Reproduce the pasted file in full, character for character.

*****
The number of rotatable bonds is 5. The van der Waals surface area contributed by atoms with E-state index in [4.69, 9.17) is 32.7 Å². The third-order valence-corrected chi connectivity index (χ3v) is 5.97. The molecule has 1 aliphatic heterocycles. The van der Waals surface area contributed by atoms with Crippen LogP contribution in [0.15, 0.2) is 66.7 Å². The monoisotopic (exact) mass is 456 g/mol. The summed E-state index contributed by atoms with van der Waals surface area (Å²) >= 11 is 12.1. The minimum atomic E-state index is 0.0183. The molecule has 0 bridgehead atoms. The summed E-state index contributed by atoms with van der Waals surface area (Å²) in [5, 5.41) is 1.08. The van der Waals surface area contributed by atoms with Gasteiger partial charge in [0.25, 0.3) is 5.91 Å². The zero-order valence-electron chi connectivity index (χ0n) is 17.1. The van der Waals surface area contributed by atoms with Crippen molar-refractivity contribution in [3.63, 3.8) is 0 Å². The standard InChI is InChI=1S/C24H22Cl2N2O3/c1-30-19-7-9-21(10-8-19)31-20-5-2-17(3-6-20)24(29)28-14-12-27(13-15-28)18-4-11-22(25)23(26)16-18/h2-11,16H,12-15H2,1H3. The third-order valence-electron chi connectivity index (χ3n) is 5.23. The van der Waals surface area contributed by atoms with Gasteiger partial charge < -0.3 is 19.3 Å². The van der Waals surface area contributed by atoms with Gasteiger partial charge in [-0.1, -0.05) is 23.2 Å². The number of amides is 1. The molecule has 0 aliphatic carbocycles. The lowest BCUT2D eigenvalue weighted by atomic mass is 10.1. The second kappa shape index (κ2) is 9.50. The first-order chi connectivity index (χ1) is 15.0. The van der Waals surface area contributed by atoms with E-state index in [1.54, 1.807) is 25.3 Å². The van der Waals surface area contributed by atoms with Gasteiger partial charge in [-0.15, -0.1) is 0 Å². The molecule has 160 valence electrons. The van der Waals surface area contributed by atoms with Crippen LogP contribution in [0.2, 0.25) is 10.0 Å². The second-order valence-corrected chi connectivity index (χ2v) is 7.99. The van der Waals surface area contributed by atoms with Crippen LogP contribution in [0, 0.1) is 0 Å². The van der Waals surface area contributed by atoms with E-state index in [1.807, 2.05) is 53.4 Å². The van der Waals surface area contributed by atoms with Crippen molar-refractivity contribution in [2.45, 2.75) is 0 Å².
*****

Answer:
The number of rotatable bonds is 5. The van der Waals surface area contributed by atoms with E-state index in [4.69, 9.17) is 32.7 Å². The third-order valence-corrected chi connectivity index (χ3v) is 5.97. The molecule has 1 aliphatic heterocycles. The van der Waals surface area contributed by atoms with Crippen LogP contribution in [0.15, 0.2) is 66.7 Å². The monoisotopic (exact) mass is 456 g/mol. The summed E-state index contributed by atoms with van der Waals surface area (Å²) >= 11 is 12.1. The minimum atomic E-state index is 0.0183. The molecule has 0 bridgehead atoms. The summed E-state index contributed by atoms with van der Waals surface area (Å²) in [5, 5.41) is 1.08. The van der Waals surface area contributed by atoms with Gasteiger partial charge in [0.25, 0.3) is 5.91 Å². The zero-order valence-electron chi connectivity index (χ0n) is 17.1. The van der Waals surface area contributed by atoms with Crippen molar-refractivity contribution in [3.63, 3.8) is 0 Å². The standard InChI is InChI=1S/C24H22Cl2N2O3/c1-30-19-7-9-21(10-8-19)31-20-5-2-17(3-6-20)24(29)28-14-12-27(13-15-28)18-4-11-22(25)23(26)16-18/h2-11,16H,12-15H2,1H3. The third-order valence-electron chi connectivity index (χ3n) is 5.23. The van der Waals surface area contributed by atoms with Gasteiger partial charge < -0.3 is 19.3 Å². The van der Waals surface area contributed by atoms with Gasteiger partial charge in [-0.1, -0.05) is 23.2 Å². The number of amides is 1. The molecule has 0 aliphatic carbocycles. The lowest BCUT2D eigenvalue weighted by atomic mass is 10.1. The second kappa shape index (κ2) is 9.50. The first-order chi connectivity index (χ1) is 15.0. The van der Waals surface area contributed by atoms with E-state index in [1.54, 1.807) is 25.3 Å². The van der Waals surface area contributed by atoms with Gasteiger partial charge in [-0.15, -0.1) is 0 Å². The molecule has 160 valence electrons. The van der Waals surface area contributed by atoms with Crippen LogP contribution in [0.2, 0.25) is 10.0 Å². The second-order valence-corrected chi connectivity index (χ2v) is 7.99. The van der Waals surface area contributed by atoms with Crippen LogP contribution in [0, 0.1) is 0 Å². The van der Waals surface area contributed by atoms with E-state index in [1.807, 2.05) is 53.4 Å². The van der Waals surface area contributed by atoms with Crippen molar-refractivity contribution in [2.45, 2.75) is 0 Å².